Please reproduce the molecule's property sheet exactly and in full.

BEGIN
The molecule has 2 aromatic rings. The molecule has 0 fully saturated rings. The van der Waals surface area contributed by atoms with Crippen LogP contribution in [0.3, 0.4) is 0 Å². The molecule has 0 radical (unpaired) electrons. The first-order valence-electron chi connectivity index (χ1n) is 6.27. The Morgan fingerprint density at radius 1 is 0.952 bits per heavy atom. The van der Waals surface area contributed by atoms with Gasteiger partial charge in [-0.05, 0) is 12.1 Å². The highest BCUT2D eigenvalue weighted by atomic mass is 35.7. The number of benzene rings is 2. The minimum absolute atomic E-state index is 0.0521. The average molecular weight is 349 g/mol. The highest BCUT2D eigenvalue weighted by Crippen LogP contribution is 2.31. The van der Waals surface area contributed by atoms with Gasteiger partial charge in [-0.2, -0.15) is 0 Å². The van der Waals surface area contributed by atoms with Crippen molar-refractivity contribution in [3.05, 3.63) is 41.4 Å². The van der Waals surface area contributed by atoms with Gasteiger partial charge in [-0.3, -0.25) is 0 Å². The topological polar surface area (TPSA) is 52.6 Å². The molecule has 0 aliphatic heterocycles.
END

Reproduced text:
The molecule has 2 aromatic rings. The molecule has 0 fully saturated rings. The van der Waals surface area contributed by atoms with Crippen LogP contribution in [0.3, 0.4) is 0 Å². The molecule has 0 radical (unpaired) electrons. The first-order valence-electron chi connectivity index (χ1n) is 6.27. The Morgan fingerprint density at radius 1 is 0.952 bits per heavy atom. The van der Waals surface area contributed by atoms with Gasteiger partial charge in [-0.05, 0) is 12.1 Å². The highest BCUT2D eigenvalue weighted by atomic mass is 35.7. The number of benzene rings is 2. The minimum absolute atomic E-state index is 0.0521. The average molecular weight is 349 g/mol. The highest BCUT2D eigenvalue weighted by Crippen LogP contribution is 2.31. The van der Waals surface area contributed by atoms with Gasteiger partial charge in [-0.2, -0.15) is 0 Å². The van der Waals surface area contributed by atoms with Crippen molar-refractivity contribution in [3.05, 3.63) is 41.4 Å². The van der Waals surface area contributed by atoms with Gasteiger partial charge in [-0.3, -0.25) is 0 Å². The topological polar surface area (TPSA) is 52.6 Å². The molecule has 0 aliphatic heterocycles.